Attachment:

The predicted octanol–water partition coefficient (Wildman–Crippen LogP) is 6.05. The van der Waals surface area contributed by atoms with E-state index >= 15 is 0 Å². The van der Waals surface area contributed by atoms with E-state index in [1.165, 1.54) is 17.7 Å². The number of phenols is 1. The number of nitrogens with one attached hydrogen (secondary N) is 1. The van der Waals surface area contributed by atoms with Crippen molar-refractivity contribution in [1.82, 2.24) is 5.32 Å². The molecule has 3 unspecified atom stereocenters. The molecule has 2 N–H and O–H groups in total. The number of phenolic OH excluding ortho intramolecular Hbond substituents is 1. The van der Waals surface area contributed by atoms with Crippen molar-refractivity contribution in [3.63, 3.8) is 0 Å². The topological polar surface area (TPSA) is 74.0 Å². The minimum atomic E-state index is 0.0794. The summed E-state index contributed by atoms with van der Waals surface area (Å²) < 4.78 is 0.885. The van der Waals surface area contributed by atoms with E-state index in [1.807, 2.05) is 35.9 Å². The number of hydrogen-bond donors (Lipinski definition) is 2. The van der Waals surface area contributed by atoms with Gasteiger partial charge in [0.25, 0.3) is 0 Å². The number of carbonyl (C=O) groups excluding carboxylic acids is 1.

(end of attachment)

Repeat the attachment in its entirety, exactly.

The predicted octanol–water partition coefficient (Wildman–Crippen LogP) is 6.05. The van der Waals surface area contributed by atoms with E-state index >= 15 is 0 Å². The van der Waals surface area contributed by atoms with E-state index in [1.165, 1.54) is 17.7 Å². The number of phenols is 1. The number of nitrogens with one attached hydrogen (secondary N) is 1. The van der Waals surface area contributed by atoms with Crippen molar-refractivity contribution in [1.82, 2.24) is 5.32 Å². The molecule has 3 unspecified atom stereocenters. The molecule has 2 N–H and O–H groups in total. The number of phenolic OH excluding ortho intramolecular Hbond substituents is 1. The van der Waals surface area contributed by atoms with Crippen molar-refractivity contribution in [3.63, 3.8) is 0 Å². The topological polar surface area (TPSA) is 74.0 Å². The minimum atomic E-state index is 0.0794. The summed E-state index contributed by atoms with van der Waals surface area (Å²) < 4.78 is 0.885. The van der Waals surface area contributed by atoms with E-state index in [1.807, 2.05) is 35.9 Å². The number of hydrogen-bond donors (Lipinski definition) is 2. The van der Waals surface area contributed by atoms with Gasteiger partial charge in [0.25, 0.3) is 0 Å². The number of carbonyl (C=O) groups excluding carboxylic acids is 1.